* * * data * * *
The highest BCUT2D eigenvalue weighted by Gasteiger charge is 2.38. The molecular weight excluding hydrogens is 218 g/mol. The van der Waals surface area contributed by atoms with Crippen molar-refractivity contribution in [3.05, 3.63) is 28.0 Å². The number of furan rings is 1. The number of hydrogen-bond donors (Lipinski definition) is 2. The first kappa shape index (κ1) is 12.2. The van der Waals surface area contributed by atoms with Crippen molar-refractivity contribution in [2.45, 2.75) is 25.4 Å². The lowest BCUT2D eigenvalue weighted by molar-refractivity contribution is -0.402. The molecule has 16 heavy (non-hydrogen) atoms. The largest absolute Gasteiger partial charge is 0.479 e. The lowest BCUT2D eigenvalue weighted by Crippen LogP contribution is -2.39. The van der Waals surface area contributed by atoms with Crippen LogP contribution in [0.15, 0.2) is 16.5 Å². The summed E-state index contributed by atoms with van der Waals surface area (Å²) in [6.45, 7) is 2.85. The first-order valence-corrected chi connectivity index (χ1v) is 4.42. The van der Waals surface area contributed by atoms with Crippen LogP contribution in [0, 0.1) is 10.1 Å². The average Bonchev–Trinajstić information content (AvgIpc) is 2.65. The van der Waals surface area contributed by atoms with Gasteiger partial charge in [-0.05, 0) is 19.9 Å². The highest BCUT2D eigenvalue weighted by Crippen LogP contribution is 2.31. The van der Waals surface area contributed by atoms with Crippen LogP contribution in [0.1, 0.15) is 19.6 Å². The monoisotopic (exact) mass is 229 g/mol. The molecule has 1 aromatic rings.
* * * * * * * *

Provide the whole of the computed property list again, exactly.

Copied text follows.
The highest BCUT2D eigenvalue weighted by Gasteiger charge is 2.38. The molecular weight excluding hydrogens is 218 g/mol. The van der Waals surface area contributed by atoms with Crippen molar-refractivity contribution in [3.05, 3.63) is 28.0 Å². The number of furan rings is 1. The number of hydrogen-bond donors (Lipinski definition) is 2. The first kappa shape index (κ1) is 12.2. The van der Waals surface area contributed by atoms with Crippen molar-refractivity contribution in [2.45, 2.75) is 25.4 Å². The lowest BCUT2D eigenvalue weighted by molar-refractivity contribution is -0.402. The molecule has 16 heavy (non-hydrogen) atoms. The largest absolute Gasteiger partial charge is 0.479 e. The lowest BCUT2D eigenvalue weighted by Crippen LogP contribution is -2.39. The van der Waals surface area contributed by atoms with Crippen LogP contribution in [0.15, 0.2) is 16.5 Å². The summed E-state index contributed by atoms with van der Waals surface area (Å²) in [6.45, 7) is 2.85. The first-order valence-corrected chi connectivity index (χ1v) is 4.42. The van der Waals surface area contributed by atoms with Crippen LogP contribution in [0, 0.1) is 10.1 Å². The average Bonchev–Trinajstić information content (AvgIpc) is 2.65. The van der Waals surface area contributed by atoms with Gasteiger partial charge in [-0.05, 0) is 19.9 Å². The highest BCUT2D eigenvalue weighted by Crippen LogP contribution is 2.31. The van der Waals surface area contributed by atoms with Crippen LogP contribution in [0.1, 0.15) is 19.6 Å². The monoisotopic (exact) mass is 229 g/mol. The molecule has 1 aromatic rings.